Europe’s space sector needs support

DISCLAIMER: All opinions in this column reflect the views of the author(s), not of EURACTIV.COM Ltd.

ESA astronaut Thomas Pesquet (R) with his NASA and Roscosmos colleagues aboard the International Space Station. [ESA]

Setting-up a Joint Technology Initiative in the space sector could enhance Europe’s space ambitions. They currently lag behind those of the other space powers, writes MEP Marian-Jean Marinescu.

Marian-Jean Marinescu is a Romanian MEP (EPP). A former rapporteur on the Galileo project, he recently received the 2016 MEP Award in the Research & Innovation category.

Europe is a major space-faring region that competes efficiently with the historic space powers, the United States, Russia and, increasingly, China.

Our industry captures about 20% of the total mass launched into orbit, 50% of the global commercial satellite markets, all the while achieving this with only 4% of the worldwide space workforce.

European space policy is an exception worldwide. Other space powers put space at the topmost level of the political agenda. This results in the establishment of massive, localised demand for space systems (mostly with defence programmes).

This is fuelled by large research and technological developments (RDT) support exclusively directed at fostering competitiveness of domestic industries. But Europe lags behind.

The European institutional space market is much smaller (in volume) than the US, Russian and Chinese ones. This creates situations of bias in global competition, unbalanced geopolitical power and technological dependence on the European side.

In such a context, and considering the limited funding available for space technology development in Europe, more efforts must be made to maximise the impact of public and private investments in space technology.

If Europe wants to remain at the cutting edge of global innovation in space, this is not an option.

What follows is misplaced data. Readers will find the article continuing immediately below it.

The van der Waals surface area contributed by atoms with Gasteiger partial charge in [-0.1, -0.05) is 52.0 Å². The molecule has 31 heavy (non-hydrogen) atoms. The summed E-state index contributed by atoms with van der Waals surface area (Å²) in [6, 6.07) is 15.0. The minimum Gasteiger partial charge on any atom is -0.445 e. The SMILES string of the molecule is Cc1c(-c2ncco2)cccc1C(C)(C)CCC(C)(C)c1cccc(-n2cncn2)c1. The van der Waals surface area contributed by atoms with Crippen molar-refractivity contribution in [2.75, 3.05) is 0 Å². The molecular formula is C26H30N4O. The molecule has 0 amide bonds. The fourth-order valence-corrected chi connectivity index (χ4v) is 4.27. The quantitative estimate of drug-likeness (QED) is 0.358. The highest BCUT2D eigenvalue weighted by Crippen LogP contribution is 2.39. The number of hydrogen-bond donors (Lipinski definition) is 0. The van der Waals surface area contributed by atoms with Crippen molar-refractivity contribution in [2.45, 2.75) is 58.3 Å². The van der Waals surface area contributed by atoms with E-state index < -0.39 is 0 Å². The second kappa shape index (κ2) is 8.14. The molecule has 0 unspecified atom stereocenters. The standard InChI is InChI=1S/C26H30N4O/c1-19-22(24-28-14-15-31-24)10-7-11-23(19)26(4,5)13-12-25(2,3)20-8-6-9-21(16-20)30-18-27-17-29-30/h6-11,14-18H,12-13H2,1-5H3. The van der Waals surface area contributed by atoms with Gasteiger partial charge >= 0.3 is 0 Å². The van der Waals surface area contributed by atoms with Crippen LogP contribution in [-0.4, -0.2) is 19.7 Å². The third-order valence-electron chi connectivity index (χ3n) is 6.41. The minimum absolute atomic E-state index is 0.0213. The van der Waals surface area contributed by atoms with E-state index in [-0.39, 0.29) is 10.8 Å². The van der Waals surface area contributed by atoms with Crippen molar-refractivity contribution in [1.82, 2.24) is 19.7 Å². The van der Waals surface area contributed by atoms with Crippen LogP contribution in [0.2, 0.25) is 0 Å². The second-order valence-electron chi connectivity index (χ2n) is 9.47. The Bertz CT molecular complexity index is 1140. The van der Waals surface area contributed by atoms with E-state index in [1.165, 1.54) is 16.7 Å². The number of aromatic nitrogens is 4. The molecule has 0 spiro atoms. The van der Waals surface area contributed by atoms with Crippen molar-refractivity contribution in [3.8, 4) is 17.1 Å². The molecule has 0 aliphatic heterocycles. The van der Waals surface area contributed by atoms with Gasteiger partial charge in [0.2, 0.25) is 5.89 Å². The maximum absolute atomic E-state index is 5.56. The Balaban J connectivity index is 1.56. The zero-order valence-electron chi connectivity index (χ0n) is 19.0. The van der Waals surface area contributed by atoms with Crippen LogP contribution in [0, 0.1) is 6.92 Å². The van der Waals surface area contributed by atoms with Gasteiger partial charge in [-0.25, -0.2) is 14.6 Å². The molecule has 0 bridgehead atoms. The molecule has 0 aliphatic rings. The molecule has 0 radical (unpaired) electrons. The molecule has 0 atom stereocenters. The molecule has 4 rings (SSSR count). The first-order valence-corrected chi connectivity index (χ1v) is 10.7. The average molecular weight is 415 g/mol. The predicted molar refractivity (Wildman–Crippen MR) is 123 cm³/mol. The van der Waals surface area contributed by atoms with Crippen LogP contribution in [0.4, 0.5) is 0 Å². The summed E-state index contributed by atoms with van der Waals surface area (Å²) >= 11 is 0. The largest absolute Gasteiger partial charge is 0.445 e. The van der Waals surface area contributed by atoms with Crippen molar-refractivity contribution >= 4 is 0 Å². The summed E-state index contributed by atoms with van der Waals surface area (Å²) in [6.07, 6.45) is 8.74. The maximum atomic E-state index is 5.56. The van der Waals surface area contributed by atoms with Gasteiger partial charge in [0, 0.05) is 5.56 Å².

And there is no need to reinvent the wheel! The Lisbon Treaty is already offering appropriate legal tools in this respect; it is now up to the EU institutions to fully exploit their potential.

In this spirit, I proposed last summer a pilot project, endorsed by the European Parliament, aimed at testing the feasibility and effectiveness of Joint Technology Initiatives (JTI) governance schemes applied to the space sector.

JTIs are indeed a recent model of public-private partnership whose goals are to leverage private sector investment in research, ensure critical mass by uniting currently fragmented efforts, and promote effective and efficient programme management, with an improved link between research and market needs.

The fact that the “Space strategy for Europe” stated as a clear objective in October to “explore new approaches to leverage private sector investments and partnerships with industry” is therefore very positive, and in line with the ambition expressed by the Parliament through this pilot project.

Now it is time to turn these ambitions into real outcomes. Building consensus among all relevant stakeholders is a first required success factor to move forward.

In the case of space, the largest possible range of technology suppliers (from industrial primes to SMEs), technology supporters (EU, ESA, national space agencies) as well as public and private users (EU programmes, ESA, Eumetsat, national programmes or commercial customers) should be part of the JTI reflections and set-up.

These extensive discussions are crucial to demystifying the concept of JTI, which remains largely unknown: too often for example, we hear that JTIs schemes would be excluding public authorities’ involvement, which is not accurate.

This instrument does provide the same opportunities for co-funded research that are today provided by the usual Framework Programme. In addition, while a focus would be put to close-to-market research, this would not prevent the full TRL scale to be covered – allowing therefore the participation of Research Establishments and Research and Technology Organisations.

A JTI for space would not be aimed at marginalising national space agencies or ESA, which have a paramount legacy in space research and technology developments in Europe.

Various solutions should be explored to give these actors full visibility on technology plans and implementation, and make them able to provide their views on challenges and priorities – e.g. through the creation of an ad hoc “advisory board” in the future JTI.

These upcoming discussions must be part and parcel of the wider debate on FP9 and the structure of its space-specific line.

From this standpoint, the European Parliament will be particularly vigilant in ensuring that the next Framework Programme becomes an even more appropriate vehicle to achieve the optimal continuity of actions from research to innovation, for the competitiveness of the European space sector and the autonomy of our continent in space.

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